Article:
Condos: Conversion versus New Construction

(Editor’s Note: Please welcome Wendy Leung as the newest contributor to Rain City Guide. She is a real estate professional specializing in the Seattle Condo market. She has been running a very interesting condo blog for a few months now, and I thought we could all benefit from her knowledge on the condo market in Downtown Seattle. if you haven’t read her blog, definitely check out her post on Cars and Condos where she gives insight into the local condos by describing the type of car that they would be. Great stuff! You can always learn more about her at her website or by contacting her directly at 206-321-2493)

With an increasing number of apartment buildings converting into condos as well as a parade of new construction projects being unveiled every day, home buyers may be wondering how to think about these two property types.

At the end of the day, your Realtor should help you evaluate the options based on your goals, budget, needs, and circumstances. Furthermore, every property is unique and generalizing about conversions and new condos is a bit like saying one genre of restaurant will always offer better service than another. That said, there are some fairly consistent differences between the two property types. Here are some of the advantages for each.

Advantages of new condos

  • Newer, nicer interiors and exteriors, often come with better amenities and more imaginative architectural designs.
  • Better quality construction (at least as far as we know). Gone are the days when builders used leaky Synthetic stucco for every new project. The quality of construction has advanced these days and more and more builders are using hardy plank, a combination of brick veneer, vinyl, metal, concrete, steel and cement.
  • Flexibility to customize the interior. Usually, the builder will offer you a variety of upgrades and style options to make the place match your personal style.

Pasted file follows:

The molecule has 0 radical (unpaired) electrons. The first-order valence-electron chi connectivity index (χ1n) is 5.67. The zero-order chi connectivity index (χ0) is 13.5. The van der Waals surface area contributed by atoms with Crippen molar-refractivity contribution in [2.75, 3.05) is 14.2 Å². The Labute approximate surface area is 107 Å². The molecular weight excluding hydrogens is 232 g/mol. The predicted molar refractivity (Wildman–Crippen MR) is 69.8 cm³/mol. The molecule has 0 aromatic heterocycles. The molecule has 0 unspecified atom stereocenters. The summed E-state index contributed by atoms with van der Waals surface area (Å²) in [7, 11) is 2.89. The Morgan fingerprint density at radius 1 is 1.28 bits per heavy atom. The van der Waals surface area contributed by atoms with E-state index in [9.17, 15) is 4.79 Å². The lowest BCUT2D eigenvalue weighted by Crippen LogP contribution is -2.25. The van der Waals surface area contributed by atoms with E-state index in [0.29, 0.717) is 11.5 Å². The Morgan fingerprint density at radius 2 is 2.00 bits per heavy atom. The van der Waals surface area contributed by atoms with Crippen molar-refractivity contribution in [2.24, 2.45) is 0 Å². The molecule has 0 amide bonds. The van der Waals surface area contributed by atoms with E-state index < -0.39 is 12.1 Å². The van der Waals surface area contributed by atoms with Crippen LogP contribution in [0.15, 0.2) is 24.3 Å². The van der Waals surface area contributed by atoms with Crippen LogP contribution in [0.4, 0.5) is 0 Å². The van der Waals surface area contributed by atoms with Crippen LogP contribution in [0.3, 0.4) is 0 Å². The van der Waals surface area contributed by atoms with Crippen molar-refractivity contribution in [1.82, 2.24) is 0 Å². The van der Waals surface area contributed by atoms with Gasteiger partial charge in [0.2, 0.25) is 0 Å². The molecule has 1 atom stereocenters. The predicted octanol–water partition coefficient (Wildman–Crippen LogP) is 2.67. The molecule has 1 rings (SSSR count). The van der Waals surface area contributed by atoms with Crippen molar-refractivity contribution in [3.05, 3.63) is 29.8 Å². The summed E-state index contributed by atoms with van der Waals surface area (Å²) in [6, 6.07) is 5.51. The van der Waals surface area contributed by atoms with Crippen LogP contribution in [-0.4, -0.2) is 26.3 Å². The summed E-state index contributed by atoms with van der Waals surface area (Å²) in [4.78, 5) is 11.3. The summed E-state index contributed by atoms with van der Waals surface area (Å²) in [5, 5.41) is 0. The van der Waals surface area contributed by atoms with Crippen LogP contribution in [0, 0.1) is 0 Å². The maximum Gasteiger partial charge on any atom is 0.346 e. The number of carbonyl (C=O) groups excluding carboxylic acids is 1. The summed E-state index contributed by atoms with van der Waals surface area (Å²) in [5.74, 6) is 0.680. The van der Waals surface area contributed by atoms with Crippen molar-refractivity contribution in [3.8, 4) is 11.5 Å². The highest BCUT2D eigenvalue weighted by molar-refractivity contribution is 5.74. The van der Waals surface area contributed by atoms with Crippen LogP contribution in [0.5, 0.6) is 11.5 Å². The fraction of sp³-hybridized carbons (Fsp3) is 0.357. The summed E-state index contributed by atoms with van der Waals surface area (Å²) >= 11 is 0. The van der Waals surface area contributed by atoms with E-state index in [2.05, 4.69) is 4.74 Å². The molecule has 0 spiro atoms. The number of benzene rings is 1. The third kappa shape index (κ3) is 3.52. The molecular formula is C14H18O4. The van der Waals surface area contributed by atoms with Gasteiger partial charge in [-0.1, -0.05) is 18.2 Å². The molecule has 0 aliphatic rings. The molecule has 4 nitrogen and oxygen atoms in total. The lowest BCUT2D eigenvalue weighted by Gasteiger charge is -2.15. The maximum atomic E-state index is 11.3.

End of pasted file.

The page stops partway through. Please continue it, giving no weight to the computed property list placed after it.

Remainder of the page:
Advantages of conversions

  • There are fewer surprises. What you see is what you get. The building has been around for a while so generally, if there are any issues with the building, it should already have happened. If the building has issues, you can usually get hold of the information about any issues much easier than a new condo to make a better informed decision.
  • There is actual market data available for that building and even that unit to support the rental value for the building if you are purchasing it as an investment. There will also be more insight into peoples’ opinions of the building as opposed to speculation from the new condo sales center.
  • Most of the time, conversions are cheaper than buying new construction. When you’re looking at ROI, this can be the biggest factor of all since 3 years from now, a new condo and an apartment conversion will both be older condos in the eyes of most buyers.

If you are not paying a really large premium for new construction (this is getting harder to do these days), it will probably resell for more than a conversion. However, a pricey new construction unit may have a higher absolute price appreciation but may not have a higher return on investment (than a value-priced conversion unit). At the end of the day from an investment point of view, it’s the rate of return on investment and not the absolute resale price growth that maximizes your profits.

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